Fabulous Female: Malalai Joya

This weeks fabulous female is Malalai Joya, known as “the bravest woman in Afghanistan”. Born in 1978, in Farah, Western Afghanistan her family had to flee in 1982 to Iran.


She started her humanitarian work very young, when she was only in 8th grade: “I started working as an activist when I was very young, grade 8. When I started working amongst our people, especially women, it was so enjoyable for me. I learned a lot from them, even though they were not educated. Before I started, I want to tell you, I didn’t know anything about politics. I learned from people who were non-educated, non-political people who belonged to a political situation. I worked with different committees in the refugee camps. I remember that in every house that I went everyone had different stories of suffering. I remember one family we met. Their baby was just skin and bones. They could not afford to take the baby to a doctor, so they had to just wait for their baby to die. I believe that no movie maker, no writer is able to write about these tragedies that we have suffered. Not only in Afghanistan, but also PalestineIraq…The children of Afghanistan are like the children of Palestine. They fight against enemies with only stones. These kinds of children are my heroes and my heroines.”

—Malalai Joya, November 5, 2007
Malalai Joya Website

In 1998 she returned to Afghanistan, where she continued her humanitarian work, becoming the director of the NGO Organisation of Promoting Afghan Women’s Capabilities (OPAWC).

In 2003 she made her famous speech at the Loya Jirga, which had convened to ratify the Constitution of Afghanistan. She had been elected as a delegate, and it was this speech (and the reactions to it) which first brought her to the attention of the international media. Here is the video with English subtitles:

She bravely spoke against the war lords – even as she was surrounded by them. She was banned from the congregation for daring to speak up. She has since survived four assassination attempts and when she travels in Afghanistan it is under the disguise of a burqa and with armed guards by her side.

In 2005 she was elected as a member of the Afghani parliament, she was very popular and received the 2nd highest amount of personal votes in her province. During her time in parliament she continued to speak against the war lords and the crimes they continued to commit against the Afghan people – especially the women.

Malalai Joya Website

She was verbally and physically attacked in May, 2006, when she accused members of the parliament of being guilty of war crimes, yet she continues to speak out against them, saying: “Never again will I whisper in the shadows of intimidation. I am but a symbol of my people’s struggle and a servant to their cause. And if I were to be killed for what I believe in, then let my blood be the beacon for emancipation and my words a revolutionary paradigm for generations to come.”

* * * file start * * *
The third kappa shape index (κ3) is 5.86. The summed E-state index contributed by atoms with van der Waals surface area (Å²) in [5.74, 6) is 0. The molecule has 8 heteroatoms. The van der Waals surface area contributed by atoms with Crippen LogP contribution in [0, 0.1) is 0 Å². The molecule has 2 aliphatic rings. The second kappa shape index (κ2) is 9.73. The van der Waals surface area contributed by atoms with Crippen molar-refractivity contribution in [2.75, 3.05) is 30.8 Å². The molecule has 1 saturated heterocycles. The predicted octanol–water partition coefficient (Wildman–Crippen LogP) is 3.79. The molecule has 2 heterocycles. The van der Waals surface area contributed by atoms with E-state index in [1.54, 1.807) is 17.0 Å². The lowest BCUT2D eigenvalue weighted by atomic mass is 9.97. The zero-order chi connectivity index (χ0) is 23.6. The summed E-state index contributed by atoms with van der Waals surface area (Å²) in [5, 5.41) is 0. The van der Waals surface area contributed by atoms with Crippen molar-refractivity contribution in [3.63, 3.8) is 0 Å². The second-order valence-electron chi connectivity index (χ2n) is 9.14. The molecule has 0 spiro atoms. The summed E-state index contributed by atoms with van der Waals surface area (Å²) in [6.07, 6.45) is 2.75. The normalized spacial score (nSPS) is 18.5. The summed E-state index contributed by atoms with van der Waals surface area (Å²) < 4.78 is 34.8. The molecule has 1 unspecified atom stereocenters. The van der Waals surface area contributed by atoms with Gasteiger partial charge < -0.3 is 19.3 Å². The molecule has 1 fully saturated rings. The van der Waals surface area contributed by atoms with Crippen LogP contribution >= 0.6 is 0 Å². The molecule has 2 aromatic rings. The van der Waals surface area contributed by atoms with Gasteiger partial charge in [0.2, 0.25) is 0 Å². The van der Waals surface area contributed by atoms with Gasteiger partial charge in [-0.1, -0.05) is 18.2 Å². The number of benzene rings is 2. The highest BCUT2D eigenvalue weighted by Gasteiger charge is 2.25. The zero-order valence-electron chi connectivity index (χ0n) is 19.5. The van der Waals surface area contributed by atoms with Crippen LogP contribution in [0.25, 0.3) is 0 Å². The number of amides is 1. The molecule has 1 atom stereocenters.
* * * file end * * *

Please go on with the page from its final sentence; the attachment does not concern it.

In 2007, she told the BBC news, in a comment to the many death threats she has received, that: “They will kill me but they will not kill my voice, because it will be the voice of all Afghan women. You can cut the flower, but you cannot stop the coming of spring.”

In May 2007, members of the Afghan parliament voted to suspend her for three years, because she had broken Article 70, stating that members couldn’t criticize other members. There has since been demonstrations to support Malalai Joya, both in Afghanistan, and abroad. Many international figures (amongst them, Shirin Ebadi whom I have previously featured as a Fabulous Female)  have also spoken out against the injustice of her suspension, and in support of re-instating her in the Afghan parliament.

Since then she has continued to travel internationally to promote her cause. She has been named one of the seven most powerful feminists by Forbes (2010), named in the 2010 TIME 100 list of the 100 most influential people in the world, The Guardian listed her as among Top 100 Women.
Malalai Joya Website

In 2009 her autobiography (co-written with Canadian Writer Derrick O’Keefe), was published. It is absolutely magnificent and I highly recommend it. In Northern America under the title: A Woman Among Warlords: The Extraordinary Story of an Afghan Who Dared to Raise Her Voice. In the UK and Australia under the title: Raising my Voice: The extraordinary story of the Afghan woman who dares to speak out. It has also been translated into German, Danish, Norwegian, French, Dutch, Spanish, Italian and possibly more.

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